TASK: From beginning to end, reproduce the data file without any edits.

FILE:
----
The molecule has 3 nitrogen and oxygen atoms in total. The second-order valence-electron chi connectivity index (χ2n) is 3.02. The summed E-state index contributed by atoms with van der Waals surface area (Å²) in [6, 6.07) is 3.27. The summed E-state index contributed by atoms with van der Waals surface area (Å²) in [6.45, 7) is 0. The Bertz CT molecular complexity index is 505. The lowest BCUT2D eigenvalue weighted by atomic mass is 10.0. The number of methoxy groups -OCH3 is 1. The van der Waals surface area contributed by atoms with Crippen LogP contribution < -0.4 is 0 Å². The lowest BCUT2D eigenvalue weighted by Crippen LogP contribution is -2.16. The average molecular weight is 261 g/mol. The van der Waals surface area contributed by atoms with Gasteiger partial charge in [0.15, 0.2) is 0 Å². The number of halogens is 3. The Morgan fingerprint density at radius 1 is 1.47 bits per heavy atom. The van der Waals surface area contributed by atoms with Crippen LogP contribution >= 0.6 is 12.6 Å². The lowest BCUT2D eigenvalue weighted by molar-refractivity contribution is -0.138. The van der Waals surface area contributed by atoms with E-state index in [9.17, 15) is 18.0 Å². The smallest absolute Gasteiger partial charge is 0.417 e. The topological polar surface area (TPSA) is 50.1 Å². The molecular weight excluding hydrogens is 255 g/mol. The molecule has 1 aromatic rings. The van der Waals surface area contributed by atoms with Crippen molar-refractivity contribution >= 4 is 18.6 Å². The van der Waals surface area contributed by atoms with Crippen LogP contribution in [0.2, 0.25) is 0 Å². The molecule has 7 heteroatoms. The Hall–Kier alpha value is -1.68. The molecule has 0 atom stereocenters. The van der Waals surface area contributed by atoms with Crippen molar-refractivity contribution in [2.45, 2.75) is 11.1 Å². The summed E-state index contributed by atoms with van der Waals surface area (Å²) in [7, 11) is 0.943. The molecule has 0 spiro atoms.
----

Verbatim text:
The molecule has 3 nitrogen and oxygen atoms in total. The second-order valence-electron chi connectivity index (χ2n) is 3.02. The summed E-state index contributed by atoms with van der Waals surface area (Å²) in [6, 6.07) is 3.27. The summed E-state index contributed by atoms with van der Waals surface area (Å²) in [6.45, 7) is 0. The Bertz CT molecular complexity index is 505. The lowest BCUT2D eigenvalue weighted by atomic mass is 10.0. The number of methoxy groups -OCH3 is 1. The van der Waals surface area contributed by atoms with Crippen LogP contribution < -0.4 is 0 Å². The lowest BCUT2D eigenvalue weighted by Crippen LogP contribution is -2.16. The average molecular weight is 261 g/mol. The van der Waals surface area contributed by atoms with Gasteiger partial charge in [0.15, 0.2) is 0 Å². The number of halogens is 3. The Morgan fingerprint density at radius 1 is 1.47 bits per heavy atom. The van der Waals surface area contributed by atoms with Crippen LogP contribution >= 0.6 is 12.6 Å². The lowest BCUT2D eigenvalue weighted by molar-refractivity contribution is -0.138. The van der Waals surface area contributed by atoms with E-state index in [9.17, 15) is 18.0 Å². The smallest absolute Gasteiger partial charge is 0.417 e. The topological polar surface area (TPSA) is 50.1 Å². The molecular weight excluding hydrogens is 255 g/mol. The molecule has 1 aromatic rings. The van der Waals surface area contributed by atoms with Crippen molar-refractivity contribution >= 4 is 18.6 Å². The van der Waals surface area contributed by atoms with Crippen LogP contribution in [0.2, 0.25) is 0 Å². The molecule has 7 heteroatoms. The Hall–Kier alpha value is -1.68. The molecule has 0 atom stereocenters. The van der Waals surface area contributed by atoms with Crippen molar-refractivity contribution in [2.45, 2.75) is 11.1 Å². The summed E-state index contributed by atoms with van der Waals surface area (Å²) in [7, 11) is 0.943. The molecule has 0 spiro atoms.